Friday, September 20, 2013

"May Lee," Another Middle-Grade Short Story


Douglas Winslow Cooper and Brian Maher

“Mom, who’s the girl Tess is playing with out back?” I asked.

“Her name is ‘May Lee.’ She’s Chinese-American. Her family just moved here a few weeks ago. He’s some kind of scientist, and his wife is an accountant. They have several children, and Tess and she have become good friends.”

“Pretty girl.”

“She’s Tess’s age. Too young for an elderly gentleman like yourself.”

“Oh, Ma….”

Just then, Tess and May came indoors.

“Rick, this my friend, May Lee.”

“Please to meet you, May. Are you named for the month of the year? Like, ‘April showers bring May flowers.’”

“Not really. ‘May’ in my name is actually the English version of the Chinese word for pretty or beautiful. The same word is used as part of the Chinese term for America…beautiful country.”

“How do you like going to this new school?”

“It’s OK. I am slowly making new friends. Tess is my first and my best friend.”

Mom asked, “May, your English is perfect. How long have you lived in America?”

“Mrs. Williams, I was born here, though my parents were not.”

Tim came in from playing baseball. He tossed his glove on the couch, then took a surprised look at May Lee.

“Hi. I’m May Lee. You must be Tim.”


“You girls go wash up, and we’ll have a snack, just the three of us females.”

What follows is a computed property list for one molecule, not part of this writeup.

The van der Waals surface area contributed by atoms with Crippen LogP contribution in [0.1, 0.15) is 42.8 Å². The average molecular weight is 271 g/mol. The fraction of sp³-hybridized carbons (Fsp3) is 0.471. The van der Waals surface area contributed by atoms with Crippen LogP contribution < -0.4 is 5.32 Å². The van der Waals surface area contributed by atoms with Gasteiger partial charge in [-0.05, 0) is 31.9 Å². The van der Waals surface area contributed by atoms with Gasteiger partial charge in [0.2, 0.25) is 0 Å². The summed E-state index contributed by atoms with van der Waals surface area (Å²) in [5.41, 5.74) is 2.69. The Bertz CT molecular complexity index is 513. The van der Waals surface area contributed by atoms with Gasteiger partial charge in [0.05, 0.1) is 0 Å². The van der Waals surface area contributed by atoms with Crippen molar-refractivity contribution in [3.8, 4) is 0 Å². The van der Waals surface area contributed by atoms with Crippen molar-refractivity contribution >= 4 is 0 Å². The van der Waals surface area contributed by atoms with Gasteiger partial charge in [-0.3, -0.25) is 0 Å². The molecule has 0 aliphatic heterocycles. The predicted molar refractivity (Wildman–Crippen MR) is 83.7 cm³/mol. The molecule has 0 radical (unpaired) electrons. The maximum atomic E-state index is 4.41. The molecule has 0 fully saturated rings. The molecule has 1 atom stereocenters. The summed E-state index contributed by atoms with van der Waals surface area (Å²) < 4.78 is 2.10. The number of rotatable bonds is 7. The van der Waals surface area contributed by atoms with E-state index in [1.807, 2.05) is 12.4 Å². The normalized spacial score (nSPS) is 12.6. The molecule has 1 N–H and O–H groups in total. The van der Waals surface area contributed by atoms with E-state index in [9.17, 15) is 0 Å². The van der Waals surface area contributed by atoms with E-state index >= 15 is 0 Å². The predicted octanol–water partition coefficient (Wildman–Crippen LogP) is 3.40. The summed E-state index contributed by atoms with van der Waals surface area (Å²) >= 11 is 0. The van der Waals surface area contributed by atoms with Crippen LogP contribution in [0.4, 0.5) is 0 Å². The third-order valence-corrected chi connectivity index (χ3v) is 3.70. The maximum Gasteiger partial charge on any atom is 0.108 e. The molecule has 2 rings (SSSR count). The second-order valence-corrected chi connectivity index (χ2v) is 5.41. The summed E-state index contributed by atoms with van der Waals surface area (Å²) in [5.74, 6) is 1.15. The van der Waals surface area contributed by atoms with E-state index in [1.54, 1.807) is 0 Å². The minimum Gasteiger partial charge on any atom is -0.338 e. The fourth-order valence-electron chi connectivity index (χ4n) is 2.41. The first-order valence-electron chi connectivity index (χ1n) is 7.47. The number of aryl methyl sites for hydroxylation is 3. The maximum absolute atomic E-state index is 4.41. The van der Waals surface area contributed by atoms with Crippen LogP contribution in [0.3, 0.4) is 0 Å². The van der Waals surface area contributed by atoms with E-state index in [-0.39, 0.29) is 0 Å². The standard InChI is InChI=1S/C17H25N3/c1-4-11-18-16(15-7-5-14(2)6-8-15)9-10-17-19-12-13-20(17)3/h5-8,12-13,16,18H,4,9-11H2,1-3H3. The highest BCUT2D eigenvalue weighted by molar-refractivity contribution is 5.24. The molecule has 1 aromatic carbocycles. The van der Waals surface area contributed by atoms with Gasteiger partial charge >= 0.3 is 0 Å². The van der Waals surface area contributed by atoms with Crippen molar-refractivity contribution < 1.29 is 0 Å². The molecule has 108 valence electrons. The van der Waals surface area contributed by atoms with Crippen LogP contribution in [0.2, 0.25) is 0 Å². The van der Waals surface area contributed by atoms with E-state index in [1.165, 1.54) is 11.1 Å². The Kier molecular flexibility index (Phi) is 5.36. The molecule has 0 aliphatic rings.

Tess and May went out of the room, and Tim turned to me and said, “She looks…different.”

“Yes, but she is very nice and she’s Tess’s special friend. You’ll get to like her, I’ll bet.”

The girls returned.

“Tim, have you seen the tattoos some of the athletes are getting that have strange writing on them?” May asked.


“They are Chinese characters, the way Chinese people write.”


“Would you like me to write something for you in Chinese? Not a tattoo, of course.”

“On my baseball?”


May took a Magic Marker and put a pair of Chinese characters on Tim’s baseball.

“What’s it say?”

“Dee-dee, little brother.”

“Neat. Do you have a brother?”

“Yes. He’s about your age and he likes baseball, too. Maybe the two of you will become friends.”

“Do you have an older sister?” I asked. Tess just rolled her eyes.


Another in a series of fifty short stories that inform, about a small-town American family now.






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